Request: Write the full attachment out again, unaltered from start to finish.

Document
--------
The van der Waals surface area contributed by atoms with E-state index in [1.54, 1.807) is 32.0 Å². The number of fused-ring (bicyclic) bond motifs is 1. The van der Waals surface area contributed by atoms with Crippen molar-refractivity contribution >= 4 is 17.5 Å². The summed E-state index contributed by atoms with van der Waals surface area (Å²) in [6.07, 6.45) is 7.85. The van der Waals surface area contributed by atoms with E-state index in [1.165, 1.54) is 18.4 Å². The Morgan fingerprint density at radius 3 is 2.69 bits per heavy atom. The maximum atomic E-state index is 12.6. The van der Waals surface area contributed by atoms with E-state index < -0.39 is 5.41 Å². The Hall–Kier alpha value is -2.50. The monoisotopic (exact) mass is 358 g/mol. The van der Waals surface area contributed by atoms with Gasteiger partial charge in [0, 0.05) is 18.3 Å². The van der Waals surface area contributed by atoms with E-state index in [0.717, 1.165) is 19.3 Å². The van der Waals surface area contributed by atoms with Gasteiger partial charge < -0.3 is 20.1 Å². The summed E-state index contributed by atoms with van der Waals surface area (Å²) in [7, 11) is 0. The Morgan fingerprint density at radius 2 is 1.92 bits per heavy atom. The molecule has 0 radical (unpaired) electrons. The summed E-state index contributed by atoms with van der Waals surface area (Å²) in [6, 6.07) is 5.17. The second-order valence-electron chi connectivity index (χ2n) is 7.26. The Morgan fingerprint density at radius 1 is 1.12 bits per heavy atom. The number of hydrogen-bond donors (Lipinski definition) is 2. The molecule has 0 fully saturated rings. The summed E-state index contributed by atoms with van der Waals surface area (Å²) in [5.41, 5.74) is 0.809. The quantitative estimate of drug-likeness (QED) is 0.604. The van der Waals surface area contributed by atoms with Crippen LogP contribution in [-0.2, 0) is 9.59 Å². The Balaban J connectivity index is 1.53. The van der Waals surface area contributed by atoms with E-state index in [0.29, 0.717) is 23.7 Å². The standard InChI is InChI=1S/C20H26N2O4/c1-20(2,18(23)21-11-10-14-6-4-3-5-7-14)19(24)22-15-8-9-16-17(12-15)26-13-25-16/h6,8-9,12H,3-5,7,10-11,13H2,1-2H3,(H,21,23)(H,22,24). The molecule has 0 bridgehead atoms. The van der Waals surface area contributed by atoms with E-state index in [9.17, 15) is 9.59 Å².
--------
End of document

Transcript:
The van der Waals surface area contributed by atoms with E-state index in [1.54, 1.807) is 32.0 Å². The number of fused-ring (bicyclic) bond motifs is 1. The van der Waals surface area contributed by atoms with Crippen molar-refractivity contribution >= 4 is 17.5 Å². The summed E-state index contributed by atoms with van der Waals surface area (Å²) in [6.07, 6.45) is 7.85. The van der Waals surface area contributed by atoms with E-state index in [1.165, 1.54) is 18.4 Å². The Morgan fingerprint density at radius 3 is 2.69 bits per heavy atom. The maximum atomic E-state index is 12.6. The van der Waals surface area contributed by atoms with E-state index < -0.39 is 5.41 Å². The Hall–Kier alpha value is -2.50. The monoisotopic (exact) mass is 358 g/mol. The van der Waals surface area contributed by atoms with Gasteiger partial charge in [0, 0.05) is 18.3 Å². The van der Waals surface area contributed by atoms with E-state index in [0.717, 1.165) is 19.3 Å². The van der Waals surface area contributed by atoms with Gasteiger partial charge < -0.3 is 20.1 Å². The summed E-state index contributed by atoms with van der Waals surface area (Å²) in [7, 11) is 0. The Morgan fingerprint density at radius 2 is 1.92 bits per heavy atom. The molecule has 0 radical (unpaired) electrons. The summed E-state index contributed by atoms with van der Waals surface area (Å²) in [6, 6.07) is 5.17. The second-order valence-electron chi connectivity index (χ2n) is 7.26. The Morgan fingerprint density at radius 1 is 1.12 bits per heavy atom. The number of hydrogen-bond donors (Lipinski definition) is 2. The molecule has 0 fully saturated rings. The summed E-state index contributed by atoms with van der Waals surface area (Å²) in [5.41, 5.74) is 0.809. The quantitative estimate of drug-likeness (QED) is 0.604. The van der Waals surface area contributed by atoms with Crippen LogP contribution in [-0.2, 0) is 9.59 Å². The Balaban J connectivity index is 1.53. The van der Waals surface area contributed by atoms with E-state index in [0.29, 0.717) is 23.7 Å². The standard InChI is InChI=1S/C20H26N2O4/c1-20(2,18(23)21-11-10-14-6-4-3-5-7-14)19(24)22-15-8-9-16-17(12-15)26-13-25-16/h6,8-9,12H,3-5,7,10-11,13H2,1-2H3,(H,21,23)(H,22,24). The molecule has 0 bridgehead atoms. The van der Waals surface area contributed by atoms with E-state index in [9.17, 15) is 9.59 Å².